In a disturbed landscape, the difference in productivity between empty and occupied patches influences spatial nutrient flows (Gravel *et al.* 2010a)*.* On the one hand, nutrient consumption in occupied patches locally reduces the inorganic nutrient concentration relative to empty patches, making them sinks for the inorganic nutrient. On the other hand, biomass (either dead or alive) mostly flows from occupied to empty patches. Nutrients are thus flowing in both directions and the relative importance of inorganic vs. organic nutrient flows determines whether occupied patches act as sources or sinks (Gravel *et al.* 2010a). Even if the landscape consists of a single habitat type, nutrient dynamics create a strong spatial heterogeneity in resource distribution.

The balance between the different nutrient flows is influenced by spatial occupancy and affects biomass production. For instance, if only detritus are exchanged between patches (e.g. through leaf dispersal), then the amount received in empty patches should increase with spatial occupancy because there is higher regional production, impoverishing the occupied patches. The local biomass *B* should thus increase curvilinearly with spatial occupancy *p* when the net flow of nutrients goes from occupied to empty patches, or alternatively decreases when nutrients flow in the opposite direction. Consequently, if the reproductive output in a patch depends only on local biomass production, the effective colonization rate should depend on spatial occupancy and spatial nutrient flows. Gravel *et al.* (2010a) modified Levins’ model to introduce the effect of nutrient flows on patch dynamics. Patch dynamics were described by:

- (5)

where the effective colonization rate *c*′ is proportional to the average local biomass, *B*, which is a function of spatial occupancy, i.e. *c′* = *cB*(*p*)*.* This modification creates a strong feedback between local and regional dynamics. The persistence and the equilibrium spatial occupancy are enhanced when nutrients flow from empty to occupied patches because higher biomass owing to the nutrient redistribution yields higher regional level propagule production. These essential descriptors of metapopulation properties become a complex function of spatial nutrient flows and local ecosystem properties such as nutrient uptake efficiency and recycling rate.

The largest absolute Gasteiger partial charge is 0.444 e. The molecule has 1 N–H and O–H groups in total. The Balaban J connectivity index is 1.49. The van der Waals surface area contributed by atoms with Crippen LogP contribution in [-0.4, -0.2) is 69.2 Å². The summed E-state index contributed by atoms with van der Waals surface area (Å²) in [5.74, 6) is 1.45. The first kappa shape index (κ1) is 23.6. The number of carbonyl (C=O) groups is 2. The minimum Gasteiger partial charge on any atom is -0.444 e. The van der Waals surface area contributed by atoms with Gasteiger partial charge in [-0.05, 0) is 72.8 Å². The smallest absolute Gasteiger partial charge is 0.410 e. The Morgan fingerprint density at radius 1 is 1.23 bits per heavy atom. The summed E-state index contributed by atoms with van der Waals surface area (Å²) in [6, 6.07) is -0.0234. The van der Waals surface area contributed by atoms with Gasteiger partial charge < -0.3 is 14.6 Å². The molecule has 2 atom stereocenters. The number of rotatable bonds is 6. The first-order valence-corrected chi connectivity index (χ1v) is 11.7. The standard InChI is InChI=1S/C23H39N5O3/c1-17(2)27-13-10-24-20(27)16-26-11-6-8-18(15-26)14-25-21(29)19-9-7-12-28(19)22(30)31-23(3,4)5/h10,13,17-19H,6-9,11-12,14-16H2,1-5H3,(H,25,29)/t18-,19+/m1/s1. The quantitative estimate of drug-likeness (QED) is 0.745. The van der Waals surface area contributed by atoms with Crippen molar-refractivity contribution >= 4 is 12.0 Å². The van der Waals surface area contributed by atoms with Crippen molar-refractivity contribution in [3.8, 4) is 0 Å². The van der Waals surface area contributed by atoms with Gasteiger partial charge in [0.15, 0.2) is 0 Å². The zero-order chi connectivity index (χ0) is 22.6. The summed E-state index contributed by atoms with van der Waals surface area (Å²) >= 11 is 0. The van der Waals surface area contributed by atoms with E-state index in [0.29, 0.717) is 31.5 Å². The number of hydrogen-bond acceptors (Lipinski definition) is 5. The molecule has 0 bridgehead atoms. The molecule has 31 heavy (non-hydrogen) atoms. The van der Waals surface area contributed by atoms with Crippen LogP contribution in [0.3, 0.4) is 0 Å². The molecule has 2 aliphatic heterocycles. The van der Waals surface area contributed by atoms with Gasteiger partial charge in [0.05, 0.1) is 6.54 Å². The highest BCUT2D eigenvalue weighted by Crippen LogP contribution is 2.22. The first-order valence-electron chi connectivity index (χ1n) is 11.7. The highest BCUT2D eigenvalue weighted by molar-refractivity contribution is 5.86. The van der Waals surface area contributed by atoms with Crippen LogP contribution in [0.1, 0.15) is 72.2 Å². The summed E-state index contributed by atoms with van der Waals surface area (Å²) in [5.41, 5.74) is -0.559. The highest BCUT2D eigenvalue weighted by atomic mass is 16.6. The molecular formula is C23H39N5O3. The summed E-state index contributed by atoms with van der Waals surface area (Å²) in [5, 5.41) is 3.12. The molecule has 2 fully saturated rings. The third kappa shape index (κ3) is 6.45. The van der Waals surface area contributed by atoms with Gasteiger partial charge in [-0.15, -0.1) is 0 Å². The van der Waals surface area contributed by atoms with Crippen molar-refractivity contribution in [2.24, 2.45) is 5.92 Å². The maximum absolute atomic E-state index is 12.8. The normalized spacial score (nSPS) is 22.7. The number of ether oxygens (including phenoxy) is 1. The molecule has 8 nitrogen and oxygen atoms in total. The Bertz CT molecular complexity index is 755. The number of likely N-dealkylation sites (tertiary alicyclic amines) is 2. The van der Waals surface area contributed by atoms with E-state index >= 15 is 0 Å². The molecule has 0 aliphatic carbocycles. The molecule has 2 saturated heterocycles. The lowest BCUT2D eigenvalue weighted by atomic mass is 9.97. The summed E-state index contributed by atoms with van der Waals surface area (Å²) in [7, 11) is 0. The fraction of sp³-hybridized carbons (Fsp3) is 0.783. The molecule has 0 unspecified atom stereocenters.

This slight modification of Levins’ model has several, often counter-intuitive, consequences on community assembly, illustrating the importance of accounting for both trait and material flows in spatial food web models. The local–regional coupling studied by Gravel *et al.* (2010a) showed that positive and negative indirect interactions arise between primary producer populations owing to spatial nutrient flows. Plants in this landscape are first limited at the very local scale, as they need enough nutrients to maintain a viable population (R* minimal resource requirement, see Tilman 1982 for details on resource limitation theory). When detritus have a higher diffusion rate than nutrients, the net flow of nutrients goes from occupied to empty patches, enriching them to the benefit of the good colonizers arriving first. This local enrichment could facilitate the establishment of a weak competitor with low resource uptake ability (it raises nutrient levels above the R*). Plants are also limited by their regional dynamics, and the enrichment to empty patches increases their propagule production (because of higher biomass). Interestingly, this nutrient redistribution may also facilitate the persistence of a strong competitor/poor colonizer when the weak competitor/good colonizer occupies the landscape first. The persistence of some species may thus rely on the presence of other ones, suggesting that habitat-driven extinctions can trigger cascading extinction events in landscapes characterized by nutrient flows linking local and regional dynamics. The difference between predictions from trait-based models of patch dynamics and this nutrient-explicit model illustrates how integrating ecosystem functioning and spatial population biology leads to novel insights.